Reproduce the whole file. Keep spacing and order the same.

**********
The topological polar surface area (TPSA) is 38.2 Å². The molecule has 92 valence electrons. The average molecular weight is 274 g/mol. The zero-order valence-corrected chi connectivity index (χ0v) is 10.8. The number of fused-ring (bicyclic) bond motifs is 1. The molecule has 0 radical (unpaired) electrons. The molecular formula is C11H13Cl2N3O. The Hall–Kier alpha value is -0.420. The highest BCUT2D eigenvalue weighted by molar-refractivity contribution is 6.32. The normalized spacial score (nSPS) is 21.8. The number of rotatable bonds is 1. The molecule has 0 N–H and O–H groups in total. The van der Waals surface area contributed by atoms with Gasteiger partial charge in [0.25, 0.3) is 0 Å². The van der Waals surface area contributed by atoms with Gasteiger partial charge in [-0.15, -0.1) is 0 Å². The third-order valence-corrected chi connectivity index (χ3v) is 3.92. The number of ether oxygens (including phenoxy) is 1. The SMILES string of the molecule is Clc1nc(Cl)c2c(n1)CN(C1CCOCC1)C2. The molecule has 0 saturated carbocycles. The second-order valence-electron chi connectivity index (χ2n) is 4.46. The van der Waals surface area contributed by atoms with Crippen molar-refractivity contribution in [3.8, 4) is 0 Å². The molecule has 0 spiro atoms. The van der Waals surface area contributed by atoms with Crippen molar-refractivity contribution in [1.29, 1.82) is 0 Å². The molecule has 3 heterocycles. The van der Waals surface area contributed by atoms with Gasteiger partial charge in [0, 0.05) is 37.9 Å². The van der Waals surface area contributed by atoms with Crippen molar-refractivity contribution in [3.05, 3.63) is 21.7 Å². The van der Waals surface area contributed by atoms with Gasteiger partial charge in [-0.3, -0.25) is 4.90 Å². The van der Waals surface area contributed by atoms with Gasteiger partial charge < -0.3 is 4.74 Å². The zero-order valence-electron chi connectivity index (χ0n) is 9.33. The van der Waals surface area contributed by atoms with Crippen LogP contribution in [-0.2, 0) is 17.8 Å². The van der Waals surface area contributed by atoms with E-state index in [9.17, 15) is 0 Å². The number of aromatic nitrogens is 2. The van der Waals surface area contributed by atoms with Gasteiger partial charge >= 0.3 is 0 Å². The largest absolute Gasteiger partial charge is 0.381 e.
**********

The topological polar surface area (TPSA) is 38.2 Å². The molecule has 92 valence electrons. The average molecular weight is 274 g/mol. The zero-order valence-corrected chi connectivity index (χ0v) is 10.8. The number of fused-ring (bicyclic) bond motifs is 1. The molecule has 0 radical (unpaired) electrons. The molecular formula is C11H13Cl2N3O. The Hall–Kier alpha value is -0.420. The highest BCUT2D eigenvalue weighted by molar-refractivity contribution is 6.32. The normalized spacial score (nSPS) is 21.8. The number of rotatable bonds is 1. The molecule has 0 N–H and O–H groups in total. The van der Waals surface area contributed by atoms with Gasteiger partial charge in [0.25, 0.3) is 0 Å². The van der Waals surface area contributed by atoms with Gasteiger partial charge in [-0.15, -0.1) is 0 Å². The third-order valence-corrected chi connectivity index (χ3v) is 3.92. The number of ether oxygens (including phenoxy) is 1. The SMILES string of the molecule is Clc1nc(Cl)c2c(n1)CN(C1CCOCC1)C2. The molecule has 0 saturated carbocycles. The second-order valence-electron chi connectivity index (χ2n) is 4.46. The van der Waals surface area contributed by atoms with Crippen molar-refractivity contribution in [3.8, 4) is 0 Å². The molecule has 0 spiro atoms. The van der Waals surface area contributed by atoms with Crippen molar-refractivity contribution in [1.29, 1.82) is 0 Å². The molecule has 3 heterocycles. The van der Waals surface area contributed by atoms with Gasteiger partial charge in [0, 0.05) is 37.9 Å². The van der Waals surface area contributed by atoms with Crippen molar-refractivity contribution in [3.05, 3.63) is 21.7 Å². The van der Waals surface area contributed by atoms with Gasteiger partial charge in [-0.3, -0.25) is 4.90 Å². The van der Waals surface area contributed by atoms with Gasteiger partial charge < -0.3 is 4.74 Å². The zero-order valence-electron chi connectivity index (χ0n) is 9.33. The van der Waals surface area contributed by atoms with Crippen LogP contribution in [-0.2, 0) is 17.8 Å². The van der Waals surface area contributed by atoms with E-state index in [9.17, 15) is 0 Å². The number of aromatic nitrogens is 2. The van der Waals surface area contributed by atoms with Gasteiger partial charge >= 0.3 is 0 Å². The largest absolute Gasteiger partial charge is 0.381 e.